scales-of-judgment

Don’t judge me because you sin differently than I do

Social media popularizes catchy sayings at record speeds. When something appears to work, it takes flight. Yet, phrases must actually contain truth and substance to win debates.

To those who don’t understand sin this saying appears logical. However, it’s spiritually naive upon closer examination.

There was a time when John 3:16 was the most quoted passage. Now Jesus’ admonition not to judge wears that crown. “Judge not that you be not judged” (Matthew 7:1, NKJV).

Never mind that people quoting this verse usually have no idea what the Bible actually says about judging. If God condemned all judging, Christianity and our very world would crumble. It’s indispensable to life.

Without it the police, judges, juries, firefighters, military and medical personnel of all kinds would be useless. Furthermore, anyone who extends a hand to the helpless and hurting must pass some level of judgment.

Instead, Jesus meant that we mustn’t judge by a standard by which we don’t want to be judged. We should all aspire to be judged by God’s standards rather than by man’s arbitrary, fleeting and biased opinions.

Jesus came to heal the spiritually sick and he left preaching and teaching as the means of reaching the lost (Luke 5:31-32; Romans 10:14-17). The Word of God leads us to salvation and ultimately to heaven because it tells us all we need to know (2 Timothy 3:16-17).

Everyone has sinned (Romans 3:23). Some sins have greater consequences than others but they all separate us from God (Isaiah 59:1-2). God is complete goodness and can’t tolerate any evil (1 John 1:5; 1 Thessalonians 5:22).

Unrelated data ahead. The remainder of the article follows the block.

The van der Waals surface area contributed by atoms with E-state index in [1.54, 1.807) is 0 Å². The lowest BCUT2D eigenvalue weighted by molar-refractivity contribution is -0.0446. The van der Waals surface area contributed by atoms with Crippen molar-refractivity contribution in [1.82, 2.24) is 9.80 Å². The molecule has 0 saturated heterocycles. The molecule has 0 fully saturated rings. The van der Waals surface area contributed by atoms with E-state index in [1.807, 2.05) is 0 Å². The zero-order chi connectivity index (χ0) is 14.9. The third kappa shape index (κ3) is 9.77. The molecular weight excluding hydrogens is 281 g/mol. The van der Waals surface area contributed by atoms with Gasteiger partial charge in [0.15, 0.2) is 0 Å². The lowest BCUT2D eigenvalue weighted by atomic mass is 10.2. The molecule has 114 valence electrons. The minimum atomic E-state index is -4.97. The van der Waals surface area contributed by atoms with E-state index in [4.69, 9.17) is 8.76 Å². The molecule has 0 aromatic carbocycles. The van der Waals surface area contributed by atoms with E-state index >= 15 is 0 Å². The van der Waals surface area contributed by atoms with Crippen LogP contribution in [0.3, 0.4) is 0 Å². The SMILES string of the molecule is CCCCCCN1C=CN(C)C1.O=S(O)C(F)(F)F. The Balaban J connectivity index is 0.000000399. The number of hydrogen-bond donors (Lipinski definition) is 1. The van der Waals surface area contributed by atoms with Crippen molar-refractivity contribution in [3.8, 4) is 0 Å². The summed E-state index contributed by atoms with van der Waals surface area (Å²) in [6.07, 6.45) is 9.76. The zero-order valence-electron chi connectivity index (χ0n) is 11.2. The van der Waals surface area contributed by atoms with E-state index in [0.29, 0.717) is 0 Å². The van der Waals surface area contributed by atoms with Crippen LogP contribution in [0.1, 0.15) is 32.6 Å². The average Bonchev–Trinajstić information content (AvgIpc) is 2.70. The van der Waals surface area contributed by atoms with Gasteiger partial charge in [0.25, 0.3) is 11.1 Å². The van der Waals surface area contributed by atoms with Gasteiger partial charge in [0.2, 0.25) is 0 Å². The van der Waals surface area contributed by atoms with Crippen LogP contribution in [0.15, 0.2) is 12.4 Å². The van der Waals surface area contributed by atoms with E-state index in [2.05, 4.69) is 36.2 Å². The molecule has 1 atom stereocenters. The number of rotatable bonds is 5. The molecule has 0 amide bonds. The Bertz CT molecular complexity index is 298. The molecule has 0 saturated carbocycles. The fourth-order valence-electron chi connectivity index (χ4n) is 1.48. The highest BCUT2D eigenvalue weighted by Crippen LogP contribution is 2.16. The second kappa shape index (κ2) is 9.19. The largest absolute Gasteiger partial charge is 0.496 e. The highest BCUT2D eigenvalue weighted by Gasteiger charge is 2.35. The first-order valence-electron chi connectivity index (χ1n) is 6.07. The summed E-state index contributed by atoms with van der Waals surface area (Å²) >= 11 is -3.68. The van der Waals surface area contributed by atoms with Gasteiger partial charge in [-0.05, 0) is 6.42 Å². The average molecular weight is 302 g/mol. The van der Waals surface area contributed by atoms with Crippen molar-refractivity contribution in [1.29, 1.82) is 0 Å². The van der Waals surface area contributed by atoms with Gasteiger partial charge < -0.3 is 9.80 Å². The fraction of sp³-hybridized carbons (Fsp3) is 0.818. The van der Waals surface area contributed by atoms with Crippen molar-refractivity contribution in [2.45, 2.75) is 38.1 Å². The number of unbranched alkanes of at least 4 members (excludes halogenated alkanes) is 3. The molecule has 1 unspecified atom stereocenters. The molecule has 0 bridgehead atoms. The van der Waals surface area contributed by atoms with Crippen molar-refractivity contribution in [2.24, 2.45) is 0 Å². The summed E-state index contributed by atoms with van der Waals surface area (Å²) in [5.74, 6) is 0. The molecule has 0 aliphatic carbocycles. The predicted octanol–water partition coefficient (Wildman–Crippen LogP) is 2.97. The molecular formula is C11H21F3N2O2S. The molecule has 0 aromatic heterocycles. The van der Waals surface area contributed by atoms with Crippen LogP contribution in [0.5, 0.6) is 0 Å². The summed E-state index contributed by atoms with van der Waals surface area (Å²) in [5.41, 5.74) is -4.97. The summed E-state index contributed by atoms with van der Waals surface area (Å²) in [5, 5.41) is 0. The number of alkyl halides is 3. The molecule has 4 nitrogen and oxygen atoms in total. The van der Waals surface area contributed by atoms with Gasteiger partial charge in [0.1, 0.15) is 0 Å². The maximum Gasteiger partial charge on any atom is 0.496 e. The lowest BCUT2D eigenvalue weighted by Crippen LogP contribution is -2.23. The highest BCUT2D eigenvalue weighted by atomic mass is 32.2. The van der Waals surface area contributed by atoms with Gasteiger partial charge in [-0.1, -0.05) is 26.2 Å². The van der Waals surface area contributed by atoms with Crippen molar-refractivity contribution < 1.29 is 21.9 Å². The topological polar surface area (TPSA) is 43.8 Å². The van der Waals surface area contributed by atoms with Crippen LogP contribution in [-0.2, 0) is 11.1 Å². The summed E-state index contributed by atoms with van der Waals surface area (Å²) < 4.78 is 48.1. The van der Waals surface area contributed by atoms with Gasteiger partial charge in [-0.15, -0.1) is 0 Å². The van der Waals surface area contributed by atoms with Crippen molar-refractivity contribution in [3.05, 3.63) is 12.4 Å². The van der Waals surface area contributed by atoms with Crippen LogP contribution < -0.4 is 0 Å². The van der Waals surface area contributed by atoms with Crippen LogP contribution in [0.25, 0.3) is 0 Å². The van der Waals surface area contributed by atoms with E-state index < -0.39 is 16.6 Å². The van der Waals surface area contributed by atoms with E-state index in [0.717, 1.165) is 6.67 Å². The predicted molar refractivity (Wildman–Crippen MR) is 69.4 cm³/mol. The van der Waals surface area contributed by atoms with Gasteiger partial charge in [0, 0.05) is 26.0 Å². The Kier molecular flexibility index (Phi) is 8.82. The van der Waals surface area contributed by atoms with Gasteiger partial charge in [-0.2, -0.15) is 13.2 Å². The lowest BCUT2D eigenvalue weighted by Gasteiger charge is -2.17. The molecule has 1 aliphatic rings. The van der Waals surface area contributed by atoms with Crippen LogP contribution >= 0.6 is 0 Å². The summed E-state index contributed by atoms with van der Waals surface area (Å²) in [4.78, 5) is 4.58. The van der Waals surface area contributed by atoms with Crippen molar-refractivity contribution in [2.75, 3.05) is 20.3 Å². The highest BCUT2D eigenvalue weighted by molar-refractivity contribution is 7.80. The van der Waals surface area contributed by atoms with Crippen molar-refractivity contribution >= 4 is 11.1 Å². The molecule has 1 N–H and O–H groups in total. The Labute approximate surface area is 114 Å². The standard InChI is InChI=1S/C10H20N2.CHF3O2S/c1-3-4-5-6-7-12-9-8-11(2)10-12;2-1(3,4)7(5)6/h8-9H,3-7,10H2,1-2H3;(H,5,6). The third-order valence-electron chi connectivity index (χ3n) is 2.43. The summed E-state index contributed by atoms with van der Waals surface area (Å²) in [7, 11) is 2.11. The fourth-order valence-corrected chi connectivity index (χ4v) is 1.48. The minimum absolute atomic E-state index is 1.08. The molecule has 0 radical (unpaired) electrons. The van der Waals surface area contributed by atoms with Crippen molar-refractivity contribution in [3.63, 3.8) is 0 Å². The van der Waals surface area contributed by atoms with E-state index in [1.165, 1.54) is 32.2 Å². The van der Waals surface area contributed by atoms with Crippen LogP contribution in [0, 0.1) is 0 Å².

Everyone is responsible for their own sins (Ezekiel 18:19-24). Yet, the saying, “Don’t judge me because you sin differently than I do” presumes that a consensus of opinion determines the impact of one’s sins.

Sin is spiritual and God completely owns that realm. We have no say in the matter (Psalm 119:89). He does as he wishes. We’re righteous or unrighteous by his standards alone. Public opinion is useless as a barometer.

One person’s adultery doesn’t excuse another person’s fornication. Each one is guilty before God (Revelation 20:11-15). Through meticulous study we determine God’s will and the boundaries of sin. When we violate his standard, we must repent (Luke 13:3-5).

How we sin may matter to another person but their opinions won’t have any bearing on our eternal home. Instead of rationalizing our sins, we must bow before God in humility and be washed in the blood of Jesus (Romans 5:6-11; Galatians 3:27; Acts 22:16).

Maybe we need fewer memes and more Bible studies.

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Richard lives in Florence, Alabama and is married to Deirdre. They have three daughters. He is an avid reader, devoted writer and lover of history and research. He is the author of "The Most Important Question" and is working on more books.

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